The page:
Bats are Important to the Life of the Forest
These bats pollinate plants. They disperse seeds throughout the forest.
Bats get pollen on them when eating the nectar of flowers. The pollens rub off as they fly to other flowers, which pollinates the plants. They eat the juice of the fruit, and disperse the seeds as they fly."
"Hunters of Anandapur-
We rely on bats for the life of our crops. Fruit-eating bats pollinate plants and drop seeds as they fly, helping new plants grow. Bats help us grow food for everyone!"
"Insect eating bats eat many insects-up to 600 an hour during the night.
They make our village more pleasant.
They reduce the number of crop-damaging insects in a natural way.
Here's what you can do to embrace these bats as part of our village:
Build a Bat House-
-at least 10 feet above ground
-a delightful pond will help attract bats
Build a bat house; preserve the forest.
Do not use insecticide. Let bats eat the bugs"
nap time

If you're still not convinced, you do have the option to walk around the Bat Cliffs, but you've gotta give it to them, they are handy.

Also in in the Bat Cliffs, you can see several other creatures, such as...
refuge from the Florida heat 
"Blood Python
Python curtus
Range: Malaysia and Indonesia
This snake's blood red color is the perfect camouflage for hiding among leaf litter while waiting for a nice fat rodent for dinner. This one was found guarding the village grainery from hungry rats. Tell everyone in the village to leave snakes in peace to carry on their important job of eating rodents."
just keep swimming
"Annam Leaf Turtle
Annamemys annamensis
Range: Small area of central Vietnam
Look closely! Annam leaf turtles are very good at hiding themselves in thick vegetation. We found these two in a pond near the village. To our surprise, we had made an important scientific discovery since leaf turtles are highly endangered and very few have been seen in recent times."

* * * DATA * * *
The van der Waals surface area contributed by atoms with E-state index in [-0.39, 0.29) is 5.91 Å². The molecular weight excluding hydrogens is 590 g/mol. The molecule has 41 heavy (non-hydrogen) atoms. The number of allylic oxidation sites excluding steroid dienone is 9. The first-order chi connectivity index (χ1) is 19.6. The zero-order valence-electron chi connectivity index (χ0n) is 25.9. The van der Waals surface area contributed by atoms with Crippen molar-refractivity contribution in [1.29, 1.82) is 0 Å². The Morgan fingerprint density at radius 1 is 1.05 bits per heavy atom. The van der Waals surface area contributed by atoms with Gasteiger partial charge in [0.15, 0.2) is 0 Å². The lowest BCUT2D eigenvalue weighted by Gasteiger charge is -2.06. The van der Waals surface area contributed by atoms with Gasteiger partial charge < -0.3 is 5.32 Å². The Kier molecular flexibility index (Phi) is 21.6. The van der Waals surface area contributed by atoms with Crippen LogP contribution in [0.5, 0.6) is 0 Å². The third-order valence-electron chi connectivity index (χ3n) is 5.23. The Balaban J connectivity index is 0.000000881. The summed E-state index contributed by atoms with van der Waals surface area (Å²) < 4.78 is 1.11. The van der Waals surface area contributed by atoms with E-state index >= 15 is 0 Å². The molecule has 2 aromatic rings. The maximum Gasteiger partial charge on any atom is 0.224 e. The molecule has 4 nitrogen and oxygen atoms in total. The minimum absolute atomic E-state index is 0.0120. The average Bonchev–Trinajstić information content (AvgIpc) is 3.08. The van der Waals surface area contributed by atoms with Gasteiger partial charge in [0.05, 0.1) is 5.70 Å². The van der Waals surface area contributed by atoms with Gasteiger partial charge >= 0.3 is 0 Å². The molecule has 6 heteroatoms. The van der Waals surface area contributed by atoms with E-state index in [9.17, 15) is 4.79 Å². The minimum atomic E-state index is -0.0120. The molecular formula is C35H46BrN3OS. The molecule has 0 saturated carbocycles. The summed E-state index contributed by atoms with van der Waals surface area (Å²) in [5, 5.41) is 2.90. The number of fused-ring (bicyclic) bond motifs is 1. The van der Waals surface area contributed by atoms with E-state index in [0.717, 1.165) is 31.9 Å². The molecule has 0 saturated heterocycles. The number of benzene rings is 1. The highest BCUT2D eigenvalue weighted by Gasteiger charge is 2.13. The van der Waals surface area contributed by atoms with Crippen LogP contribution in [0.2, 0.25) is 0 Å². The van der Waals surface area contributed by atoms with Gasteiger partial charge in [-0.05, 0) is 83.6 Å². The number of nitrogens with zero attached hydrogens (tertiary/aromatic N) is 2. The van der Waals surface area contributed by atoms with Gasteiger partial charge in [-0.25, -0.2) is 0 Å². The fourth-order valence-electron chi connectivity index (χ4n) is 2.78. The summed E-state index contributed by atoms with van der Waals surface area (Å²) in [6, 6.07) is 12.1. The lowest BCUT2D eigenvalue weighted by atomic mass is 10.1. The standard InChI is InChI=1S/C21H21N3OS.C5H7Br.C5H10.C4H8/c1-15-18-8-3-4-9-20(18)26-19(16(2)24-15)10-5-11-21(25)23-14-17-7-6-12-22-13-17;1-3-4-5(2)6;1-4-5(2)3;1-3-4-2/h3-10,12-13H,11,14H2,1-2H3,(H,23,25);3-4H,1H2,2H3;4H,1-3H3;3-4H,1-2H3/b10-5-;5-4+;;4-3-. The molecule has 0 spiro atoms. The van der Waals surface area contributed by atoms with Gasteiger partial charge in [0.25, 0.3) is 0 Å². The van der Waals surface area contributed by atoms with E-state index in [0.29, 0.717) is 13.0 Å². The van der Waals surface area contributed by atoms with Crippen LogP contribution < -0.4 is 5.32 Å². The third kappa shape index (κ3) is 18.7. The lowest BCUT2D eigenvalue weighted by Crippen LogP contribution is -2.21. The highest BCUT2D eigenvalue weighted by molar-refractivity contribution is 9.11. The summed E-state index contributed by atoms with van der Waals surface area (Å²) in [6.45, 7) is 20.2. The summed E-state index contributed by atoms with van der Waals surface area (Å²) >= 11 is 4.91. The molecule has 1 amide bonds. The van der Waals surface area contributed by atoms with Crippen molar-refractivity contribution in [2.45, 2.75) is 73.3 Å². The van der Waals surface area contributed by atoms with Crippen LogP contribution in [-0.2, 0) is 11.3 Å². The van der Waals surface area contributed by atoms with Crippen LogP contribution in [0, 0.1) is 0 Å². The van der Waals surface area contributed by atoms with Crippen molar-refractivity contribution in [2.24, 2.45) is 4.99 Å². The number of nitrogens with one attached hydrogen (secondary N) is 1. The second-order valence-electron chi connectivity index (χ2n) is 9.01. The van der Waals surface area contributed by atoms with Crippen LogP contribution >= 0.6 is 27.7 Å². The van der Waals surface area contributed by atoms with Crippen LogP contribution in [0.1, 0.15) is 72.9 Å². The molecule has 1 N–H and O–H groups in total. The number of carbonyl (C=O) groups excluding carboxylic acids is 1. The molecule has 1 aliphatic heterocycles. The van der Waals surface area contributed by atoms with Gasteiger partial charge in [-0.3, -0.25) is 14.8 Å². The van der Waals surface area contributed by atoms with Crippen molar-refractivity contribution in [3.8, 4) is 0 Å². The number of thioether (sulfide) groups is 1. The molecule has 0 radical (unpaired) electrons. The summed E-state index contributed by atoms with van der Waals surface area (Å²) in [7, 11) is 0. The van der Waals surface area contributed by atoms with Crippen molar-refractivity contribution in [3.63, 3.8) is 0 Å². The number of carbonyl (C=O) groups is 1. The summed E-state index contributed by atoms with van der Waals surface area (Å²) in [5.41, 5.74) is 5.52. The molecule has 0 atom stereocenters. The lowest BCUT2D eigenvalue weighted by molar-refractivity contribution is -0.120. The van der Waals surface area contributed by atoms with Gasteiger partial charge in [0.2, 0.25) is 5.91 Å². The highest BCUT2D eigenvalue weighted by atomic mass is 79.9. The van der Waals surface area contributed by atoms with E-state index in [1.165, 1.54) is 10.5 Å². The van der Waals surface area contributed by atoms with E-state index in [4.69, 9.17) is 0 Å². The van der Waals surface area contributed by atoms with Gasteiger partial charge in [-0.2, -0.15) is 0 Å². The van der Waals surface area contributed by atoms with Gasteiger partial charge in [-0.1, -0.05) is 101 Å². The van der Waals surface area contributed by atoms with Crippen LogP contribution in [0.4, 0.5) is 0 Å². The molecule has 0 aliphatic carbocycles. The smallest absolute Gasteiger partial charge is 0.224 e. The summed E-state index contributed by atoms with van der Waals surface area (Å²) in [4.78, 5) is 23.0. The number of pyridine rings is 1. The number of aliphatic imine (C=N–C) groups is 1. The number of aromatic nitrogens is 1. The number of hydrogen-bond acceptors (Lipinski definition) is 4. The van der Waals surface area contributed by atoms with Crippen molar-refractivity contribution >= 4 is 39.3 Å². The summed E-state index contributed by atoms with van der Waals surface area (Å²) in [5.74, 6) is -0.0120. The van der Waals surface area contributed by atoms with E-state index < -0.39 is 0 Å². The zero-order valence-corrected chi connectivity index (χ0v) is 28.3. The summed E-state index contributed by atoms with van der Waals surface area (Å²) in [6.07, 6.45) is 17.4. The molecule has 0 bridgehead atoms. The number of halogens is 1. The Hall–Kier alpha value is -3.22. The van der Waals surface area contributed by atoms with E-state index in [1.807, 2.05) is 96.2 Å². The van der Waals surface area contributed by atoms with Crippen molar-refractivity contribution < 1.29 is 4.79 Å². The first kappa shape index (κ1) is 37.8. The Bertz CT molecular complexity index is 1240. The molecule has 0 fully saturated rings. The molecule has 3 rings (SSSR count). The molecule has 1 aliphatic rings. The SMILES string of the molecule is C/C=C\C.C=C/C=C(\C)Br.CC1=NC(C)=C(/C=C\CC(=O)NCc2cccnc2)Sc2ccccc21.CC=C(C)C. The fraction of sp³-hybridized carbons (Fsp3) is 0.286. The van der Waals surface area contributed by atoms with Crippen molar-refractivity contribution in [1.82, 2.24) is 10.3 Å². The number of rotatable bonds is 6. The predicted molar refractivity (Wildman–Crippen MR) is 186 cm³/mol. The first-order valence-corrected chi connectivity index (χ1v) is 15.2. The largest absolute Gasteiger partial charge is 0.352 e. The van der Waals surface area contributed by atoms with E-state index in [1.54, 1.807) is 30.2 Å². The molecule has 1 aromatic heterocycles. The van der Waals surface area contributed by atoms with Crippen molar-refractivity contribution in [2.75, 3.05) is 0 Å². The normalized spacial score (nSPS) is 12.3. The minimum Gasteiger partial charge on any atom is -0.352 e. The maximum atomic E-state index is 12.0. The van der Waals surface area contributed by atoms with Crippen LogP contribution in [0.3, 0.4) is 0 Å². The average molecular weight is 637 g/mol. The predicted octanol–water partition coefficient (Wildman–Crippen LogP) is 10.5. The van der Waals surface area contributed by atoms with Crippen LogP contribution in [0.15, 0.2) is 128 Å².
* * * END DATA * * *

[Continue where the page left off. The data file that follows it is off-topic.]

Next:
There was also a giant centipede (that I couldn't find for some strange reason). But after all that excitement, you exit the Bat Cliffs and head directly up the pathway to see the famed tigers. 

With no shortage of theming, there's also another sign...

The artwork in this area is absolutely beautiful, and it tells most of the story within the trail. It starts with the tiger. For centuries the rajahs had hunted the tigers, and in 1544, King Bhima Disampati created the royal preserve and hunting lodge to make hunting the tigers effectively less challenging. Eventually, he met his end in a hunting accident. The maharajas that succeeded him (catching on to the maharaja name?) saw the obvious flaws in his ways and strived to transform the royal preserve into a place where the animals and people could live together.

the tigers in happier times
 the hunting begins...

King Bhima Disampati
the maharajah who brought peace with nature
 the maharaja who brought peace with the people
the maharajah who brought peace with the animals
finding a balance

There's also a really interesting progression of the story told through artwork in the stone along the pathway.

it starts off with the animals living harmoniously together, with utmost biodiversity